Four out of 10 maternity units were forced to shut last year because of a staffing crisis among midwives, a shock survey has revealed.
The disclosure is the latest blow to rock embattled Health Secretary Jeremy Hunt .
It comes after it emerged on Friday that NHS trusts in England have racked up a huge £930 million deficit in just the first three months of the financial year – twice as much as the same time last year.
One maternity unit had to close an astonishing 33 times in 2014.
The highest number of closures at a single unit this year was on 23 occasions, according to the UK-wide survey carried out by the Royal College of Midwives.
It warned that maternity units now faced an unprecedented challenge due to the high birth-rate, increasingly complex births and a crippling shortage of midwives.
According to the RCM survey, 41.5% of maternity units shut down at some point last year because they could not cope with the demand.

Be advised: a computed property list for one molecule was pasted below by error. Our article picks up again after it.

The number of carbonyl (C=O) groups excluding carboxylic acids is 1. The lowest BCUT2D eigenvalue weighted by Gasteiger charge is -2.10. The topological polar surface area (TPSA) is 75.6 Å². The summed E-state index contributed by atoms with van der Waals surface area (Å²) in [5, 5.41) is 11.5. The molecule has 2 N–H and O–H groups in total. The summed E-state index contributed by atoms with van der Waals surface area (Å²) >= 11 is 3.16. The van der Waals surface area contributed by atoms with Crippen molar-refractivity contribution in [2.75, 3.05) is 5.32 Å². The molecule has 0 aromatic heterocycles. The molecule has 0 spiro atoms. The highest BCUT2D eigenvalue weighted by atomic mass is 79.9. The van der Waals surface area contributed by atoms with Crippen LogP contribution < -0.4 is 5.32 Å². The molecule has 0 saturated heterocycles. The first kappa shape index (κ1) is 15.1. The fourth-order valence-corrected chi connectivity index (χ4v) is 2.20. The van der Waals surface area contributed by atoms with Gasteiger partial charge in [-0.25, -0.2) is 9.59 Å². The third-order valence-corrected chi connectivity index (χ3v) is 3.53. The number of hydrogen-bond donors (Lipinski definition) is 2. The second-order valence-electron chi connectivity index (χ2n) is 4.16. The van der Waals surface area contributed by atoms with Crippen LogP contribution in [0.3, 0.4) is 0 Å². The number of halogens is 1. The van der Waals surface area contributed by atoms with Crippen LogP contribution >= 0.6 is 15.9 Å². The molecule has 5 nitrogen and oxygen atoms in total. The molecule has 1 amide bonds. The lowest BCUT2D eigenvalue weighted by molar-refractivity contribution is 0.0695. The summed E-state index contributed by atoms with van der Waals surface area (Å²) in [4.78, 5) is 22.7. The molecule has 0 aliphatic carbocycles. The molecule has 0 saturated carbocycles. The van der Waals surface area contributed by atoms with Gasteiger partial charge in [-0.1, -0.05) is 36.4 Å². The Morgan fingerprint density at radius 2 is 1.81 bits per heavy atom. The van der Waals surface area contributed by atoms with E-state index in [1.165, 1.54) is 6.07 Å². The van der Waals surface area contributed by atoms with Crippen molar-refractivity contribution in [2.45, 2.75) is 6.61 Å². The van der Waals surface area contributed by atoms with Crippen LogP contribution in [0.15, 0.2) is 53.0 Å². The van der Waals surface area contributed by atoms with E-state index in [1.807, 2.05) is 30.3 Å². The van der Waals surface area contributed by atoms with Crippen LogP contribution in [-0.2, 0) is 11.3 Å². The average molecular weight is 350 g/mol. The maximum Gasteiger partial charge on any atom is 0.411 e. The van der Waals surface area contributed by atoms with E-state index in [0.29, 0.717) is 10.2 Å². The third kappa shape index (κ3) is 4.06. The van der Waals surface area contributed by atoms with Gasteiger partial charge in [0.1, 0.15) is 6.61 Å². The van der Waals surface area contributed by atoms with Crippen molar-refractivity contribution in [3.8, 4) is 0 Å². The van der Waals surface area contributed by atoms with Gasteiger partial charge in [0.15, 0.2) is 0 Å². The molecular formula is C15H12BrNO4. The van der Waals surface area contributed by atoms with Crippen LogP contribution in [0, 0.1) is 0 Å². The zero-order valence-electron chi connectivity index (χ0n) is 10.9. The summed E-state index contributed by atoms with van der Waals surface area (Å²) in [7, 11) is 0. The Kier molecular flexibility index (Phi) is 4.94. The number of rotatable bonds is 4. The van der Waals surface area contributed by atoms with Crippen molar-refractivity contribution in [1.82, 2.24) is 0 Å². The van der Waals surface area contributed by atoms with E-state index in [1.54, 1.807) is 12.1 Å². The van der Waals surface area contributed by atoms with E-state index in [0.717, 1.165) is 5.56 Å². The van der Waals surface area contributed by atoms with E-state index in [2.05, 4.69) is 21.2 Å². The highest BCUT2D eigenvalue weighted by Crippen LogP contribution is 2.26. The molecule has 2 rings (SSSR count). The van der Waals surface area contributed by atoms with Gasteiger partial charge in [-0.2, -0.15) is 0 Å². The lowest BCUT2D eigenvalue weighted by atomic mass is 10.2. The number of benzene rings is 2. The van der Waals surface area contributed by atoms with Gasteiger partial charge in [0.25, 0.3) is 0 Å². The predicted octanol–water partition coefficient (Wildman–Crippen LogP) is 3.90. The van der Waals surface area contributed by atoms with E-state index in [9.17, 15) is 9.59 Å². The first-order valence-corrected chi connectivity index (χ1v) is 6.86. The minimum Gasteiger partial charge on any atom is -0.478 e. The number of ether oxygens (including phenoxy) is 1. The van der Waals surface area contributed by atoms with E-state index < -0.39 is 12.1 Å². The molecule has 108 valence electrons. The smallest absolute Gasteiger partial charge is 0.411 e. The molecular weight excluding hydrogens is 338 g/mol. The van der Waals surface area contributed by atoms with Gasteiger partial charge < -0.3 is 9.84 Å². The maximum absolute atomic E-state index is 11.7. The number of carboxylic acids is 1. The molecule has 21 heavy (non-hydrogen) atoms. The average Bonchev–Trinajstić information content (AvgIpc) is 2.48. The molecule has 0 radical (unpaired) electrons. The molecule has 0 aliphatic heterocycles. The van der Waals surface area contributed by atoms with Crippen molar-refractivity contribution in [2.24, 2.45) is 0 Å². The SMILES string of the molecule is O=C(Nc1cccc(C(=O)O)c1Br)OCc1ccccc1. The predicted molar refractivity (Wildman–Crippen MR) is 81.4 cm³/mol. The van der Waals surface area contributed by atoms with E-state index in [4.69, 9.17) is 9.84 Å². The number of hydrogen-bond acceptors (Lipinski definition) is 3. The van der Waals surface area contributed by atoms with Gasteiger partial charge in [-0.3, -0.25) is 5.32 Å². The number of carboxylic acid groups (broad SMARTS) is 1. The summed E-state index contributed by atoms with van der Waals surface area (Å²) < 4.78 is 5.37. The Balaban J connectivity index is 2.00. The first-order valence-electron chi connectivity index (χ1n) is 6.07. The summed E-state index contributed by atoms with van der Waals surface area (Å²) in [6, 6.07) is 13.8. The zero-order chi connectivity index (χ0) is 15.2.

The figure is up significantly on the 32.8% forced to close in 2014.
On average, maternity wards across the UK closed their doors 6.6 times in 2014 and on 4.8 occasions in 2015.
One Head of Midwifery who took part in the survey said: “The level of pressure everyone is feeling is now palpable. Worrying times.”
Another complained of working 60 hours a week – despite being employed on a 37.5 hours per week contract.
Almost a third of the senior midwives said they did not have enough staff.
At present, the NHS remains short of 2,600 full-time midwives in England.
And, an overwhelming 91.3% said their unit was dealing with more complex births than in the previous year.